In the end, we can see from this set of lectures that God indeed has a plan for us, but how to relate this to God’s sovereignty and our free will? The explanation presented in class is the best way to conclude and close this last class. We are part of God’s meta-narrative, part of His redemptive plan. When I first became a Christian, I believed that God would lead my every step, what major I should choose, which university I should study at, what company I should work at, and which country I should stay in. All are written as a wonderful testimony. They are all miracles and I don’t say that now they are not. However, I come to this understanding that God indeed has a plan for us. It is dangerous to tell people that God doesn’t care what you wear and what you study about. I think God does care, because He loves us, and if it can strengthen the relationship, why not? I imagine myself asking my dad what I should wear today. Will it make me look good? Will it represent and honour Him well? Will it please Him and please the people I love? From the simplest unimportant thing to the biggest important decision, I think it is good to involve Him. On the other hand, it is also important that as long as it is inside the framework of His plan, we are not obliged to study certain major at certain university, and if not then we ruin His plan and our lives. It doesn’t work that way and we need to understand. We do not need to be like robots and do not consult our hearts and interests at all. I believe that God puts interest and dreams in our hearts not as random things, but it can be used for the purpose of His glory.

I portrayed that this life is a story with a plot. Since I was born, to my primary school, high school, university, and work, I feel that God draws this one line which I need to follow. If I did not go straight with His path and turn somewhere, I couldn’t come back, or I could but I would waste my time to make the turn around. So I always prayed before deciding anything. Someone once asked about this company where I work, “Are you sure it’s from God?” I was pretty sure because I miraculously got this job and I loved it. Yet this question bothered me and stole my peace because I was still with my old understanding. I started thinking if I was at the wrong place. However, now I can say that it’s in His framework. Now I can see that God can make a new way out of our choice. Maybe when we mess up because of our sinful nature and free will, it may take longer to find the light, but we will. Then for us who try to be obedient and ask Him in everything we do, there is no such thing as wrong way. We will always find the light heading to the goal of His plan, which is the redemption for people.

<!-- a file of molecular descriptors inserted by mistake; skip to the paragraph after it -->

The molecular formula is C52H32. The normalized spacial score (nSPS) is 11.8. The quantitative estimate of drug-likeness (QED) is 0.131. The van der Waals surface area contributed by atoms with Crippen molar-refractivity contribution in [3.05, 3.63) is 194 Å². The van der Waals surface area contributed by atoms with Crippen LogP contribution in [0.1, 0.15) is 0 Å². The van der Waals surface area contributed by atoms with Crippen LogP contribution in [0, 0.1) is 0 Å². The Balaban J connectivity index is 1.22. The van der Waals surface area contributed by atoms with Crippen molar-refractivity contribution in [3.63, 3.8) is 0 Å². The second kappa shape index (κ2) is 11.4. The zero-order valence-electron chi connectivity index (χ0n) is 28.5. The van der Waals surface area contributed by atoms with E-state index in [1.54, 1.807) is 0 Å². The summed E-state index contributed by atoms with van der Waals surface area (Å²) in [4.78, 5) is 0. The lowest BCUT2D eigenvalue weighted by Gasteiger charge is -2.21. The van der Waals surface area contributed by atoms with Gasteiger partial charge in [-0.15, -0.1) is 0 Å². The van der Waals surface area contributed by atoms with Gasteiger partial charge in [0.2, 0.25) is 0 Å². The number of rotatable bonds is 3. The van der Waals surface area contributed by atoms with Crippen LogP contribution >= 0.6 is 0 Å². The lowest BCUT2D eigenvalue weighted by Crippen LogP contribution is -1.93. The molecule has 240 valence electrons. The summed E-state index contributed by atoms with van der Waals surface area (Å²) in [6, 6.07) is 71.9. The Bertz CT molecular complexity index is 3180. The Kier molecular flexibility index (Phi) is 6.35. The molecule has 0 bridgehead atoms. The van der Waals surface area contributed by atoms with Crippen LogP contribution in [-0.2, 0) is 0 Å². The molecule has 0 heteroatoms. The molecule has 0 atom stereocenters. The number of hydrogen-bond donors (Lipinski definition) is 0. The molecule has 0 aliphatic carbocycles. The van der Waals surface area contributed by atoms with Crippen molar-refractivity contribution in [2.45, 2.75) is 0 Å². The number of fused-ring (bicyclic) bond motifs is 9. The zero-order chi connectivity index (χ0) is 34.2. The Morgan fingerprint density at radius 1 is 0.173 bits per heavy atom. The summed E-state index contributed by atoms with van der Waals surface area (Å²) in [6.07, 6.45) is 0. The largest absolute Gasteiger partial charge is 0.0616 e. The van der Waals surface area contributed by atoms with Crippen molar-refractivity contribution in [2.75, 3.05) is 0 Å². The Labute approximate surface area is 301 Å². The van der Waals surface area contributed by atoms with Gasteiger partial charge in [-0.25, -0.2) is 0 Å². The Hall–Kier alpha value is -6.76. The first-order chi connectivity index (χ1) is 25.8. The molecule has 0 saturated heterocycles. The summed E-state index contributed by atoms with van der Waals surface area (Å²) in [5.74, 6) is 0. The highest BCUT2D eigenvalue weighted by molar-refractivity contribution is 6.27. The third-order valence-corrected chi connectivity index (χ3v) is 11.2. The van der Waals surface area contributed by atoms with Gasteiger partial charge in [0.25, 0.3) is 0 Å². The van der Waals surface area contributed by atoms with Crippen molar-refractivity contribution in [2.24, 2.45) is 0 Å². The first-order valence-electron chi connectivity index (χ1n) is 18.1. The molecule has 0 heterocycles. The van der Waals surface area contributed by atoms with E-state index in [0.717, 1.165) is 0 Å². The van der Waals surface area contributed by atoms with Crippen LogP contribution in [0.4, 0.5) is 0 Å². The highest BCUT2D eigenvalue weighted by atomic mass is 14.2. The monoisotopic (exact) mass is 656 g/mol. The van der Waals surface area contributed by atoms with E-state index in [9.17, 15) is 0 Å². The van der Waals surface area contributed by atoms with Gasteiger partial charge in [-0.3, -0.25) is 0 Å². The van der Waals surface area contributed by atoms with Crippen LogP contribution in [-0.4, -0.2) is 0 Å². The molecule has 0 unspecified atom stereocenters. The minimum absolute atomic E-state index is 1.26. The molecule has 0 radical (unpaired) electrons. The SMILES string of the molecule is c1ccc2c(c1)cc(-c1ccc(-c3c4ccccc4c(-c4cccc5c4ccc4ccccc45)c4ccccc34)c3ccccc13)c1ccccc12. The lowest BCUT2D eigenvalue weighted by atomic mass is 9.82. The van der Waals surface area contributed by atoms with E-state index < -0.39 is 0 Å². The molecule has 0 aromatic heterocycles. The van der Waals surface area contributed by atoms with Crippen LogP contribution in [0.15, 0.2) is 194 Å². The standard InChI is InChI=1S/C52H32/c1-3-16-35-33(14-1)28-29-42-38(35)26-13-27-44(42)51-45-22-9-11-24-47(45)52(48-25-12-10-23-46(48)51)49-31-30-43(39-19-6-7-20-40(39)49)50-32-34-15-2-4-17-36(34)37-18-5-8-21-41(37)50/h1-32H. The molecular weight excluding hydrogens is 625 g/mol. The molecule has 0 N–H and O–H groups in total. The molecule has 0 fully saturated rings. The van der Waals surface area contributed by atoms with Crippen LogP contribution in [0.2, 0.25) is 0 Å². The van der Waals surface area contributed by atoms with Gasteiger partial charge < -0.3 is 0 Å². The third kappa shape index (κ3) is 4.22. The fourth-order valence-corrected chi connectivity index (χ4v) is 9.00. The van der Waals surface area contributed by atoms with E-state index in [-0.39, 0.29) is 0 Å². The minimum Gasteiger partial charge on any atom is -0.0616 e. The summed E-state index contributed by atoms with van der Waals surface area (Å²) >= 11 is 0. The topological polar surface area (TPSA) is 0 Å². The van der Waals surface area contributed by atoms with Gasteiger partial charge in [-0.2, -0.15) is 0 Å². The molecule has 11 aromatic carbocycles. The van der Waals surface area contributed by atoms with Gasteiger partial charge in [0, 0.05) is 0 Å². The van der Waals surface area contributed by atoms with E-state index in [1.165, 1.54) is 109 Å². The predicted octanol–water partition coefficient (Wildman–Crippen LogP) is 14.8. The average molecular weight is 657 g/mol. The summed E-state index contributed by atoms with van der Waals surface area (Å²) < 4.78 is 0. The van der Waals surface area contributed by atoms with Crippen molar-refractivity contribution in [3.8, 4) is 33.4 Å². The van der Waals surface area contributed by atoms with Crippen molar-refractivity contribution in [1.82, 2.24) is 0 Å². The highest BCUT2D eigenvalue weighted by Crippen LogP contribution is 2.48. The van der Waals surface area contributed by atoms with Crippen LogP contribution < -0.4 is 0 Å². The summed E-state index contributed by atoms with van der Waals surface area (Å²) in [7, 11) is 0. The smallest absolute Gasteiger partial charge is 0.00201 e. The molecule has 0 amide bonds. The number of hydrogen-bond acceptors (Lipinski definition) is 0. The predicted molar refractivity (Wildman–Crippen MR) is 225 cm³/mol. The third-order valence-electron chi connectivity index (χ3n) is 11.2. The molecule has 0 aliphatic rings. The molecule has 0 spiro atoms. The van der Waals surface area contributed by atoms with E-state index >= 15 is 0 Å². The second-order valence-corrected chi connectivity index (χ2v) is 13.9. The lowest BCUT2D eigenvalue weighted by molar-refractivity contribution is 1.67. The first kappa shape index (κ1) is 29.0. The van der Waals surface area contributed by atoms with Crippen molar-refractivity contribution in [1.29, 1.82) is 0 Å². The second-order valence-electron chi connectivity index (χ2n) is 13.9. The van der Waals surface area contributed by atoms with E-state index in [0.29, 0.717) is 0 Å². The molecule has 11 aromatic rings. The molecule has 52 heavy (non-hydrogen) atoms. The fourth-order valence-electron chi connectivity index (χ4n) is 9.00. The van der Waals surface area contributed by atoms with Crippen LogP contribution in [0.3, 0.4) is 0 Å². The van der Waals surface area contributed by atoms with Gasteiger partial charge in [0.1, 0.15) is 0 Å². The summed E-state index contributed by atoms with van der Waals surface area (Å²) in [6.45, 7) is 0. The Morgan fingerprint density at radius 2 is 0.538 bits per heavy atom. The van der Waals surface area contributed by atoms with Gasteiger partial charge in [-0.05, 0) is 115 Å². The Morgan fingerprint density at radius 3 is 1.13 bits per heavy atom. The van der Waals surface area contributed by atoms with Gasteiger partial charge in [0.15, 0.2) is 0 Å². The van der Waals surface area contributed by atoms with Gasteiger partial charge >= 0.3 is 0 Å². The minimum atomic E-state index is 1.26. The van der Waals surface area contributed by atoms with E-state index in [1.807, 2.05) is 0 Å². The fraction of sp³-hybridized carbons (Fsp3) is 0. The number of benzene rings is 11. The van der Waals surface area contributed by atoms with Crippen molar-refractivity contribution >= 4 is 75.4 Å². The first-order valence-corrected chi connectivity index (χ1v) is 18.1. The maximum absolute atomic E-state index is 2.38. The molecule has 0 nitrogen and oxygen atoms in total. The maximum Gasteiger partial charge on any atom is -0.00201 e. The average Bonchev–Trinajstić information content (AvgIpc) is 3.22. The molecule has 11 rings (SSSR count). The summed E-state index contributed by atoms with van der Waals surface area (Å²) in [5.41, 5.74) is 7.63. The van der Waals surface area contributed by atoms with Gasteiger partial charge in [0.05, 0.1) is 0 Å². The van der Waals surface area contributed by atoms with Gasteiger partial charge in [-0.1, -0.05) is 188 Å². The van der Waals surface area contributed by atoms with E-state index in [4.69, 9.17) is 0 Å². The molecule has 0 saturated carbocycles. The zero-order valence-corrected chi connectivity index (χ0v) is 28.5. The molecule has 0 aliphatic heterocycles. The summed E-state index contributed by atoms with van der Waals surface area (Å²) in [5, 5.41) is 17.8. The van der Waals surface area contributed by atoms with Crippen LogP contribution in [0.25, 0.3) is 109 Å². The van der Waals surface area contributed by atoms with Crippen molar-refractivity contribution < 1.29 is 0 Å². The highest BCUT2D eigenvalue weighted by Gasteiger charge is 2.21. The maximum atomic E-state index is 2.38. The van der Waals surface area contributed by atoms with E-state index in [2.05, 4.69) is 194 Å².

I think this is very important. People come to us to ask about the most important things, yet the most difficult. Is God happy if I marry him? Is he the one from God? Can I study this, or actually God will be happier if I choose that? What do I need to study? Or some people will say, “Well I want to study at Bible College, but I need to pray if it is God’s will”. It is a godly thing to say and yes of course we have to pray before making decision. In the time of waiting for answer, we can see how God really support this idea and we get reassured, which is important to strengthen us in the time of hardship. But how many steps are not taken because we are too afraid when we do not hear any answer? This will not happen if we know whatever we do as long as it’s heading toward His plan for us, we can just obey. 

In conclusion, the Bible is actually a master story about God’s plan for us, and we can learn so much when we treat it right. It is important not to disregard the Old Testament, because it plays the crucial part in the Bible, as precious as the New Testament. Without the New Testament, the Old Testament is only a collection of unfulfilled promises, yet without the Old Testament, the New Testament is just something which can be claimed to happen by anyone, anywhere, anytime, or as plainly stated, “the New is in the Old concealed, and the Old is in the New revealed” (Schultz & Smith, 2001, p. 8). 


Crain, JC 2010, Reading the Bible as literature: an introduction, Polity, Cambridge, UK.

Corcoran, HA 2007, 'Biblical narratives and life transformation: An apology for the narrative teaching of Bible stories', Christian Education Journal, vol. 4, no. 1, pp. 34-48.

Drane, J 2000, Introducing the Old Testament, Rev. ed, Lion, Oxford, England.

Fokkelman, JP 1999, Reading Biblical narrative: an introductory guide, Westminster John Knox Press, Louisville, KY.

Geisler, NL & Howe, TA 2008, The big book of Bible difficulties: clear and concise answers from Genesis to Revelation, Baker Books, Grand Rapids, MI.

Goldingay, J 2011, Key questions about Biblical interpretation: Old Testament answers, Baker Academic, Grand Rapids, MI.

Klein, A & Brisben, D 2012, 'Reading the Old Testament as story: a pedagogy for spiritual formation', Christian Education Journal, vol. 9, no. 2, pp. 326-341.

Schultz, SJ 2000, The Old Testament speaks, 5th ed, HarperCollins, NY.

Schultz, SJ & Smith, GV 2001, Exploring the Old Testament, Crossway Books, Wheaton, IL.

Song, CS 2008, 'Story is the matrix of theology', Theologies and Cultures, vol. 5, no. 1, pp. 28-48.